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Yucca moth ranching E-mail
Opinion
Saturday, 17 June 2017 08:46

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GUEST COLUMN, John Richard Schrock, Education Frontlines



The white flowers of yuccas, jutting up from a whorl of sword-like green leaves, are a common site in eastern Kansas. Spikes with over 200 white cup-shaped flowers may extend as high as five or six feet. This is the eastern yucca: Yucca filamentosa. Western Kansas has a smaller yucca species with about 20 larger flowers on a 2 foot high stalk, emerging from a smaller broad-leaf whorl: species Yucca smalliana.  

No bees visit these flowers. The yucca is pollinated by small white moths dependent on the yucca seeds for food for their larvae. In turn, the yucca depends on the moth for pollination to set seeds. Biology textbooks use this yucca-and-yucca-moth example to describe the concept of “mutualism”—the total dependency of two species upon each other. If one goes extinct, so does the other.

We tend to think that big concepts are discovered by scientists from elsewhere. But this relationship was first described by an entomologist working in eastern Kansas and Missouri in the late 1800s.

Charles Valentine Riley was the Missouri state entomologist. He often traveled west to work with colleagues in Manhattan, Kansas. The eastern yucca was brought by pioneers from the East Coast and continues to be found in towns and graveyards where it was planted. It branches by vegetative growth but can only produce seeds if pollinated by the yucca moth. 

C.V. Riley experimented with our Kansas and Missouri yuccas to discover their beneficial relationship. In the daytime, our yucca moths hide inside the yucca flowers. The moth is also white and barely a half inch long. If you disturb it, it may fly out of one flower and into another. 

After dark, the female flies from flower-to-flower. She “combs” the yucca flower anthers with her mouthparts, gathering a ball of pollen to fertilize other flowers. She then flies from flower to flower with this pollen ball under her chin, spreading the pollen on the female pistils. Before she leaves a flower she has pollinated, she lays several eggs in the base of the flower.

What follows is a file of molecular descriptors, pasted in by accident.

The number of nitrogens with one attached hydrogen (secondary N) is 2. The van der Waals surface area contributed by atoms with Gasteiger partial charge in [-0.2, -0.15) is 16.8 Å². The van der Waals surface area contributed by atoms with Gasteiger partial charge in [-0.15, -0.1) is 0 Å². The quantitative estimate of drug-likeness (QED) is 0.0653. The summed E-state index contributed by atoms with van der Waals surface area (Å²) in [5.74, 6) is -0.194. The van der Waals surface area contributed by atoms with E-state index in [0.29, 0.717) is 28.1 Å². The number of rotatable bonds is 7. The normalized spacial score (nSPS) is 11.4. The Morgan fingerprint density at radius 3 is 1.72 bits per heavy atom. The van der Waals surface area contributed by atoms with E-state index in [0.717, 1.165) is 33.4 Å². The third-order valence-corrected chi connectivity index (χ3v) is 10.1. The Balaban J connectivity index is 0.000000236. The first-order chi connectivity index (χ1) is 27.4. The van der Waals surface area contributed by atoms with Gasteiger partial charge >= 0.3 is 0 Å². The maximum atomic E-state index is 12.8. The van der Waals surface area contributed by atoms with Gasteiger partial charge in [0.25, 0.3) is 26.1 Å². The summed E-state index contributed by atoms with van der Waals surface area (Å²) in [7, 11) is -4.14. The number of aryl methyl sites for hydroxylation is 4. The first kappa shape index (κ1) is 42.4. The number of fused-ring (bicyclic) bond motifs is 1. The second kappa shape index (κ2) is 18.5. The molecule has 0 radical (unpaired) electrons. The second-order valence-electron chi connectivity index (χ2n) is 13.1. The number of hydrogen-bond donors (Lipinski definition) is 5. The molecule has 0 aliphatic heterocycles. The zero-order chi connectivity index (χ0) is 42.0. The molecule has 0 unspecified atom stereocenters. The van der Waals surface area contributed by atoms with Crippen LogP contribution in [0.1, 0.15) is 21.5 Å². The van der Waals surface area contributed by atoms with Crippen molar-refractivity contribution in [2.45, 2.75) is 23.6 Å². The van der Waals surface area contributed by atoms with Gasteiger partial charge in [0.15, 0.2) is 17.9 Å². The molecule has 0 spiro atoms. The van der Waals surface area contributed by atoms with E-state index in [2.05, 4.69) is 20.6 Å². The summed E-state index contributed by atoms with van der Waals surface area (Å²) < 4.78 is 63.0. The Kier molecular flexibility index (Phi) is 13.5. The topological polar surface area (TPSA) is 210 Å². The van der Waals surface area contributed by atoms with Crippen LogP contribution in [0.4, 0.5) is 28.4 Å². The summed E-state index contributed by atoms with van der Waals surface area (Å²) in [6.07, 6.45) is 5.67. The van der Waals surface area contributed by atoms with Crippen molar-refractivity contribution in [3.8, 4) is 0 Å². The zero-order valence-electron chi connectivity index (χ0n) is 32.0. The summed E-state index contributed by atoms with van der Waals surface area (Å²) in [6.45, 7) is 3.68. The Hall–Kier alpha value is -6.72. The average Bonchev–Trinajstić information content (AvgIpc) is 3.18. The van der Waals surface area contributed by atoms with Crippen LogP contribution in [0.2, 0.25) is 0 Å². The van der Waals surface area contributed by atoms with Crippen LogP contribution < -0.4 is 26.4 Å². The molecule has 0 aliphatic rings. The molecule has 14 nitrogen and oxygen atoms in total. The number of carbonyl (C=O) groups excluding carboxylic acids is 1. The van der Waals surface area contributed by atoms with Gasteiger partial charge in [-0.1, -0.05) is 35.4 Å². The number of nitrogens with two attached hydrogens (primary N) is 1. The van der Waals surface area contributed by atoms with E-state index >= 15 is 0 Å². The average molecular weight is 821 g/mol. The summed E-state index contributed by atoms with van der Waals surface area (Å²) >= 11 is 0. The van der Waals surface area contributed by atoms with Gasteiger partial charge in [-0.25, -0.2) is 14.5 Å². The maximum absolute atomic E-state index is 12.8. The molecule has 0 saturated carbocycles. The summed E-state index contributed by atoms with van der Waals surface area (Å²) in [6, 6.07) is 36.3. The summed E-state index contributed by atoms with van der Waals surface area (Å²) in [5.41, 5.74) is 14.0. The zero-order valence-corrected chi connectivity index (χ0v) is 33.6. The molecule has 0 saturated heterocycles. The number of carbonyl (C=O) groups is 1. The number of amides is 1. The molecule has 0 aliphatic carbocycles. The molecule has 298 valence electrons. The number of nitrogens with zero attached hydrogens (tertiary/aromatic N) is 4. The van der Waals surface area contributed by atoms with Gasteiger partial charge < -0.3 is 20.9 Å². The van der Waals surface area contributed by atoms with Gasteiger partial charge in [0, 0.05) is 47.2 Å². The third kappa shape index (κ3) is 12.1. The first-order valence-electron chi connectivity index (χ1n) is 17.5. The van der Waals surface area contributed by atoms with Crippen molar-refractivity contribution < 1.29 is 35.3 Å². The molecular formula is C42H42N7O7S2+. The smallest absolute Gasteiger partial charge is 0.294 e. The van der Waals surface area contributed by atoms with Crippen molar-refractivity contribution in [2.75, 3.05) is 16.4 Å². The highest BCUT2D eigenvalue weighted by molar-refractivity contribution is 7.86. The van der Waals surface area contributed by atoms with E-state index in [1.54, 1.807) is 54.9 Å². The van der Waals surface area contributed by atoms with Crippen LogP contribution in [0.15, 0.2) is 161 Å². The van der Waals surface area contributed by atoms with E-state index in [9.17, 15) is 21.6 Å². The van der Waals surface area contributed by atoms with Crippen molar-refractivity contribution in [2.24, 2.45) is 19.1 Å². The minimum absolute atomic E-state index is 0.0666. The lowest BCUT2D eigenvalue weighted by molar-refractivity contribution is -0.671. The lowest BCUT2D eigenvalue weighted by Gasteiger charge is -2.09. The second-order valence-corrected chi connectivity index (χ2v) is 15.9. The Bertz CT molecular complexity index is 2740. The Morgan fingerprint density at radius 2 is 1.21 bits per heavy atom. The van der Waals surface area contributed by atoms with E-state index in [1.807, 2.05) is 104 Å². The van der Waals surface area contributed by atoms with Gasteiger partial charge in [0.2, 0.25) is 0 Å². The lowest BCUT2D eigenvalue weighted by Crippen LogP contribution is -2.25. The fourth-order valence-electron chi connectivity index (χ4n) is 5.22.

Fertilized flowers may then grow large seed pods. The petals drop away and the pods grow over an inch in length. These green pods can be broken apart into three sections with two rows of seeds in each section. The seeds are stacked like flat black coins. As the pod dries out and splits, the seeds will shake out on windy days over the next year. But in late June through July, there should also be two or three yucca moth caterpillars eating away on a few of those seeds—the yucca’s payment to the moth in return for fertilizing the plant.

Many homeowners do not like the ugly barren stalks and pods that are left after the white yucca flowers drop off. If they cut off the yucca stalks, the yucca moth larvae die as well. Those yucca plants will still flower each spring, but there will be no moths. And no pods. 

C.V. Riley not only discovered this life cycle and mutual relationship, but he also described how our helpful species of moth, Pronuba yuccasella, probably evolved from distant relatives in New Mexico, where some other species of the moth were still pests feeding in the stem of yucca relatives. 

Riley asked the questions and did the research that was possible at the time. It would take another century to develop the population biology question: what keeps a yucca moth from laying more eggs, producing enough young to eat up all of the seeds in the pod and therefore destroy the host plant’s seeds?

That question was asked in masters research by Marylee Ramsey in 1994 (now a biology teacher at Goddard High School). Her mark-and-recapture study showed that a few yucca moths did “cheat” and laid up to a dozen eggs per flower, and their larvae did occasionally eat all of the seeds. Her work is available as a Kansas School Naturalist, available free upon request from the Biology Department at Emporia State University, Emporia, KS 66801 (and found online at www.emporia.edu/ksn/).

A few years later, entomologists from Colorado confirmed how the yucca plant defends itself against such “cheater” moths. The yucca sheds a large number of its flowers at random, whether they are fertilized or not. If the “cheater” moth puts all of its eggs in a few flowers, there is a high risk of losing all of them. Like a roulette table in Las Vegas, the yucca plant forces the moth to place many small bets (lay a few eggs) in many flowers in order that some will survive.         

If you have yucca plants on your property and they are producing pods, don’t cut the yucca spikes off. If there are 20 pods, there are probably 40 to 60 little yucca moth caterpillars inside that will develop into moths in future years. And if someone accuses you of being a yucca farmer, you can correct them: you are a yucca moth rancher—with about 40 to 60 head. 

 

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